Wednesday, May 28, 2014

Wynnie Breathing and transition care

You can't tell but Wynnie is smiling under his mask

Wynnie's breathing difficulties have not improved so we took him to the pulmonologist yesterday.  After walking into the room the doctor immediately told us Wynnie was working entirely too hard to breathe.  By forcing out so much pressure to breathe he was burning too many calories, running the risk of dehydration and possibly retaining too much carbon dioxide in his system.

We went to the ER and were met by friendly familiar faces (nurses from past hospitalizations that recognized Wynnie).  After being placed on IV, tanking down many times on his O2 levels and his heart rate, he finally calmed down once we moved up to the PICU where he was able to sleep on my chest.  Then when I left at 8:30 this morning to run home and take a quick shower and pack clothes for the next couple of days, he became very upset with anyone touching him and without seeing me.  The only people he doesn't mind being with is Chris or myself… other than that he gets really really mad if anyone else gets near him.  He has been placed on a bipap-looking ventilator and cranked his O2 to 10 liters to maintain safe levels.  Normally at home he is on 1-1.5 liters.  We are trying to wean him down to a more manageable oxygen level so that we can manage it at home instead of staying here for weeks on end like we did last year.

We spoke with the hospital staff and learned on how we can transition Wynnie home without putting him through any painful or traumatic invasive intubations, surgeries or unnecessary procedures.  It's called Palliative/Hospice Care.  When we heard hospice I said "We're not ready to throw the towel in yet!" and they explained to us that adult hospice vs pediatric hospice are completely different.  For us that would mean that he would go home and continue with his current nursing and respite care staff.  But in addition to that, he would also have a nurse practitioner fully familiar with him and his case on call 24-7.  This NP could write us scripts for antibiotics, steroids, comfort meds and give us direction on what to do without us always having to rush to the doctors office, calling their office 3-4 times per week or rushing him to the ER every time he takes a turn.  This NP would visit our home once a week to check up on his condition, check his vitals and make recommendations on treatment to us and his nursing staff.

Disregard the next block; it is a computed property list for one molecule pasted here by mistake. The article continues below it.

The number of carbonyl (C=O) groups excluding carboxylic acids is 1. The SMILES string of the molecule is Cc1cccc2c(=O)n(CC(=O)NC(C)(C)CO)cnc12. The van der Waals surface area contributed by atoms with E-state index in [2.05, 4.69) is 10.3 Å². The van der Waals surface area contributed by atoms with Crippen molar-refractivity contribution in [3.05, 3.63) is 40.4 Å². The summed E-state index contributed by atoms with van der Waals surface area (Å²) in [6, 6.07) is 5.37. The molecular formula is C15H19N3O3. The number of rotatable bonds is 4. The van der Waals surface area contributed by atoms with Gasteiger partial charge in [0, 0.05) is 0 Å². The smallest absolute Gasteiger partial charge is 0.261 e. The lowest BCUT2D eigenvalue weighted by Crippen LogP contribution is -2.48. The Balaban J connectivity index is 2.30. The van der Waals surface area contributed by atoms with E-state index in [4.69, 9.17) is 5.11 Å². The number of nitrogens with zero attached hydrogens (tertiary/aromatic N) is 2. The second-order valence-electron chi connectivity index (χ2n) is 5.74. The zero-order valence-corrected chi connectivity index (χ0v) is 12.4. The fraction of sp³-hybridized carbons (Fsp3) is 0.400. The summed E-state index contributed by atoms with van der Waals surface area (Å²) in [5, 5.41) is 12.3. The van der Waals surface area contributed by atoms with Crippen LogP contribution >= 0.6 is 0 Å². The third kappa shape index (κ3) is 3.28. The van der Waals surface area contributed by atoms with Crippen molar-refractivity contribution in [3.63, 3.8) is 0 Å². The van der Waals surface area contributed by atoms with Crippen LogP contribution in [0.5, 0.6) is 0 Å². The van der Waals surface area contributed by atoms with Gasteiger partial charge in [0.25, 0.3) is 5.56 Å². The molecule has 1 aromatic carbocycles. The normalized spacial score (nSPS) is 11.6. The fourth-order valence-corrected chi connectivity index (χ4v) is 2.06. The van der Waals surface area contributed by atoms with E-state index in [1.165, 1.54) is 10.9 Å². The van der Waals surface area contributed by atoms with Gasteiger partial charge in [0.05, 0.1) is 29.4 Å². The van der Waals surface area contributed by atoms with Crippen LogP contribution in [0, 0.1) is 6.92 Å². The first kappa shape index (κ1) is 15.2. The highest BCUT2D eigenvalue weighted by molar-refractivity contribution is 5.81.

We've been so lucky to dodge so many bullets with both Dorian and Wynn, it was finally time to have those tough questions answered and have a more definitive game plan moving forward.  So thankful they were able to put our concerns at ease about the next transitional steps and hoping we can hopefully get Wynnie stable enough to go home by the weekend.  Prayers please for that to happen!  I was upset when they were first suggested home based hospice care but once they explained it, it just felt like the right thing to do.  Our main goal is the keep Wynnie as happy and as healthy as possible while still being a part of the family as much as possible.  I think this is a great compromise since Dori can't stop asking for Wynnie ever since yesterday.  So thankful for Chris and the strong great father that he has turned out to be.  Thankful for Dori who likes to keep things light and festive at home.  Blessed beyond measure with the love and loyalty that Ben and Alex feel for their baby brothers.  Also so appreciative for our friends, family and team of nurses that help us manage our fun family circus at home.  This journey is a little bit easier because of all their love.

Thanks for your continued prayers.

1 comment:

  1. You are all in my thoughts and prayers. We really missed Dori today, and spread the word that Wynnie is needing prayers. You've got a LOT of them coming from "the Ridge." We love him and miss him!!!